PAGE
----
While working on a sermon the pastor heard a knock at his office door. "Come in," he invited. A sad-looking man in threadbare clothes came in, pulling a large pig on a rope. "Can I talk to you for a minute?" asked the... Read more of Sex On The Sabbath at Free Jokes.caInformational Site Network Informational
Privacy
   Home - Wine Making - On Beer Making - Whiskey Making - Grape Growing



Pruning And Training Distinguished








The grape is pruned to increase in various ways the economic value of
the plant by increasing the quantity and value of the crop. This is
pruning proper. Or grapes are pruned to make well-proportioned plants
with the parts so disposed that the vines are to the highest degree
manageable in the vineyard. This is training. To repeat, the
grape-plant is pruned to regulate the crop; it is trained to regulate
the vine. Grape-growers usually speak of both operations as "pruning,"
but it is better to keep in mind the two conceptions. The distinctions
between pruning and training must be made more apparent by setting
forth in greater detail the results attained by the two operations.

Results attained in pruning to regulate the crop.

Proper pruning of vines in their first year in the vineyard, which, as
we have seen, consists of cutting the young plants back severely,
brings the vines in productive bearing a year or two years earlier
than they would have borne had the pruning been neglected. This early
pruning, since it is done with an eye to the vigor of each vine,
insures greater uniformity in the growth and productiveness of the
vineyard. Uniformity thus brought about is important not only for the
time being, but for the future development of the vines, since weak
vines, if unpruned, are stunted and may require years to overtake more
vigorous vines in the vineyard.

The quality of the crop may be regulated by pruning. When vines bear
too heavily, the grapes are small, and wine-makers have found that
they seldom develop sugar and flavor as do grapes on vines not
over-bearing. Grapes on vines too heavily laden seldom ripen or color
well. Not only are the grapes on poorly pruned and unpruned vines poor
in quality but the grapes on such vines are usually not well
distributed and therefore ripen and color unevenly. The results just
mentioned follow because the bunches in a poorly distributed crop
receive varying amounts of light and heat depending on the distance
from the ground, the distance from the trunk and on the amount of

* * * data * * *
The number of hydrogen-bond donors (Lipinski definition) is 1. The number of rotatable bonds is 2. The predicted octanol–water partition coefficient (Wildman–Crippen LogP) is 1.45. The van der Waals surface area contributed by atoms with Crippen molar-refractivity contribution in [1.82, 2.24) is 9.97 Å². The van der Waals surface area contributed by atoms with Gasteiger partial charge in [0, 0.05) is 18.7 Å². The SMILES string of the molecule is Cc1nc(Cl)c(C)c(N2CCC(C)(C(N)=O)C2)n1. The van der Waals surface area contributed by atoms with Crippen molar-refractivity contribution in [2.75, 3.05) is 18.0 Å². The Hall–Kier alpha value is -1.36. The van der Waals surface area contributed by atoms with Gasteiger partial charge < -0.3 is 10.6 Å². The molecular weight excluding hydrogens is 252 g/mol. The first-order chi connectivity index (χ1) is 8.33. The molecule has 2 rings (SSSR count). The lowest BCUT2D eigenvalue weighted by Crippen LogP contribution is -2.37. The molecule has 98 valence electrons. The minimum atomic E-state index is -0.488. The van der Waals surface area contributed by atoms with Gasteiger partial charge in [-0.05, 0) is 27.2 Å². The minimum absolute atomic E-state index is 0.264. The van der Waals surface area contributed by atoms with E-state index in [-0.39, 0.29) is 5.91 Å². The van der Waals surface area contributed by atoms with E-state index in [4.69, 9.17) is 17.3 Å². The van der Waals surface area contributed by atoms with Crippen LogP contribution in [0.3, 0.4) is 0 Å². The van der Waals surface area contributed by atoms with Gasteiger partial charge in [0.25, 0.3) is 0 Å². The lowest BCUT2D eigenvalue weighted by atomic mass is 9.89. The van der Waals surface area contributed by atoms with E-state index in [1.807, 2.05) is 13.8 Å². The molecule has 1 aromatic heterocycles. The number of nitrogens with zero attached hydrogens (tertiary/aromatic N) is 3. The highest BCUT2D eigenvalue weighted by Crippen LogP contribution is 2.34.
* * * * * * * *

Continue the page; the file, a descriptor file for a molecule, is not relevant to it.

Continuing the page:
shade.

Pruning may be used to regulate the quantity of grapes borne in a
vineyard and so be made somewhat helpful in preventing alternate
bearing. Abnormally large crops are usually followed by partial crop
failure and biennial bearing sometimes sets in, but the large crop may
be reduced by pruning and the evil consequences wholly or partly
avoided. It follows that pruning must depend much on the vigor of the
vine; for a weak vine may be so pruned as to cause it to overbear;
and, on the other hand, a vigorous vine pruned in the same way might
not bear at all.

Results attained in pruning to regulate the vine.

It is necessary to regulate the shape of the vine by training so that
tilling, spraying, pruning and harvesting can be easily performed and
the crop be kept off the ground. The cost of production is always less
in a well-pruned vineyard because all vineyard operations are more
easily carried out.

The life of a vineyard is lengthened when the vines are well trained,
because when the parts of a vine are properly disposed on trellis or
stake the plants are less often injured in vineyard operations.
Moreover, not infrequently vines die from over-production and
consequent breaking of canes or trunks which might have been prevented
by pruning to shape the vine. Suckers and water-sprouts are less
common on well-trained vines. It is necessary, too, by training to
keep the bunches away from trunk, canes and other bunches and so
prevent injury to the grapes.

Lastly, fashion, taste or a more or less abnormal use of the grapes,
may prescribe the form in which a vine is trained. Fashion and taste
run from very simple or natural styles to exceedingly complex, formal
ones, depending, often, on the variety, the environment or other

condition, but just as often on the whim of the grape-grower. The
grape is a favorite ornamental for fences, arbors and to cover
buildings; for all of these purposes the vines must be trained as
occasion calls.





Next: Some Principles Of Pruning

Previous: Pruning The Grape In Eastern America



Add to del.icio.us Add to Reddit Add to Digg Add to Del.icio.us Add to Google Add to Twitter Add to Stumble Upon
Add to Informational Site Network
Report
Privacy
SHAREADD TO EBOOK


Viewed 1337